My recipe for a gingerbread house gives enough dough so that the offcuts can be kneaded together and rolled out into other shapes. I had a go at making myself some gingerbread Christmas trees and also iced the cut-outs from the windows so none of it would go to waste. If you are using royal icing, I recommend decorating the sides of the house before you stick it together and let them dry for an hour so you can touch them without smudging the decoration. This is simply because if you decorate them when flat, you don’t have to fight against gravity!
Decorating the house can be a great thing to do with friends and family and the outcome is delicious! You can even use chocolate and sweeties on the outside for added effect. The house makes a stunning centre piece to a table and is a complete showstopper.
Prep time: 30 minutes Cook time: 25 minutes
Decoration time: Anything from 20 minutes upwards
3 tbsp ground ginger – this is quite a fiery recipe, for a slightly less intense hit, use 2 tbsp
1 tbsp bicarbonate of soda
300g dark brown sugar (muscovado)
325g Unsalted butter
¾ cup golden syrup
3 egg whites
450g icing sugar (sifted)
1 tsp lemon juice
¼ tsp glycerine
Make your templates. The ones I used for this were: 8×5 inches for the sides, 8×4 inches for the roof and the front and back were a 5×6 rectangle with a triangle on top 5 inches long and 2 inches tall. You can either make your own or cut out the ones from my template below.
Mix the flour, ginger and bicarbonate of soda in a large bowl – make sure the bowl is big enough to hold the other ingredients too as they will be added later.
Put the butter, syrup and sugar into a heavy based saucepan and melt it together.
Once the butter mixture has all come together (the sugar doesn’t need to have completely dissolved), pour it into a well in the centre of the flour mix and stir until it starts coming together.
Once the dough has mostly come together in the bowl, use your hands to knead it into a ball and mix in the last bits of flour round the outside.
Divide the mix into thirds and roll out to about 6/7mm thick.
Cut out two shapes of each template but do not remove the outside gingerbread. This means that the edges of the biscuit will burn but this is then removed leaving the gingerbread for the house perfectly cooked! You can remove any dough which is more than a centimetre from the edge of the house.
Cut out windows and doors as you see fit – again, leave them in, just cut the shape into the house.
Bake each one for 11-12 minutes until golden (its fine if the edges start to catch as these will be removed)! I would offset the baking of each tray by six minutes. As explained in the next step.
Once the gingerbread is removed from the oven, it will be very soft. Remove the baking sheet from the tray it is on and lie it on a table. The gingerbread will have spread a little in the oven and filled in all the cuts however they will still be visible.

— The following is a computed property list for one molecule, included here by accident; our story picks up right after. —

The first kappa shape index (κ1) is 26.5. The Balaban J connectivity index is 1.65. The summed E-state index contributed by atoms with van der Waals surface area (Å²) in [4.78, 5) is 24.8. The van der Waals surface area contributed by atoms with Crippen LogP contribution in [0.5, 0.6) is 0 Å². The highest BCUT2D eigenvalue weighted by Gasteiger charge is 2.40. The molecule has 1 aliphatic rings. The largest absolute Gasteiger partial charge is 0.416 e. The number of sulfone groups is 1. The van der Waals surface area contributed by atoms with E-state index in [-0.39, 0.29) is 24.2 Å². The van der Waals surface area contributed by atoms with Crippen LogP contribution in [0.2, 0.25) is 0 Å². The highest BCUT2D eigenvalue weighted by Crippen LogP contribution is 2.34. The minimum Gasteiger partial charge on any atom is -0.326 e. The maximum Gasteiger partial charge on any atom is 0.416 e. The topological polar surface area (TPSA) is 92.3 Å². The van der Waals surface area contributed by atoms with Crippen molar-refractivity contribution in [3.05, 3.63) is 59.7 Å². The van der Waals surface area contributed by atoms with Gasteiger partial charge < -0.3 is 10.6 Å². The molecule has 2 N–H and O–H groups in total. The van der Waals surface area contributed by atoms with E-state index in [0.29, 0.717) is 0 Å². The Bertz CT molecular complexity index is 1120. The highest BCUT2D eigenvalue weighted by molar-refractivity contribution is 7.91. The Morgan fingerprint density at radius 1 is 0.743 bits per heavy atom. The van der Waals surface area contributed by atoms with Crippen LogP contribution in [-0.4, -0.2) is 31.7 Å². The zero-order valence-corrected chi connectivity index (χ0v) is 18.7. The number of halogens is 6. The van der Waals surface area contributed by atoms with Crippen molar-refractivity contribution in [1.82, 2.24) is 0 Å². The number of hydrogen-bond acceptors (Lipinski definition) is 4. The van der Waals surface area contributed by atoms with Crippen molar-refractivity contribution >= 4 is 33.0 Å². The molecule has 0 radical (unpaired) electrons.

Working quickly before the gingerbread hardens, cut along the lines with a sharp knife and separate the different pieces. Recut out the windows and door and remove these pieces.
Once it has hardened a little more on the sheet, transfer the gingerbread to a cooling tray to completely harden and cool down – this will take about an hour to make sure it is ready to be used in the house.
For the icing, place all the ingredients in a bowl and whisk with electric beaters for around 8 minutes until the icing is thick and glossy and holds its shape when the beaters are removed – it can sag a little bit but shouldn’t return to a flat layer, you should still be able to see detail.
Use your pieces of gingerbread to make sure your house will fit together properly and work out which pieces overlap with each other.
Once you know where everything is going, pip a thick line of royal icing down the edges of one of the walls. Use this to stick it together with the two pieces it touches. Hold them in place for 30 seconds of so and if you can, place something up against the wall to keep it in place. Wipe off the excess icing on the outside
Pipe lines of icing down the remaining wall and stick it to the rest of the house. Wipe of the excess and add another line on the inside the strengthen the connections
Let the house sit for five minutes to give the icing a chance to dry a little before you add the roof.
Use a thick line of icing around the top of the house and add one of the roof pieces.
Pipe along the last exposed edge before you add the final piece of gingerbread (its ok if they overlap a little, we can cover this with icing)!
Pipe designs on the sides and the roof and let set for at least an hour if not more before serving. I left mine overnight as it lets the icing harden and the gingerbread soften just a little.
You can even use an electric light to illuminate it from the inside to make the house glow.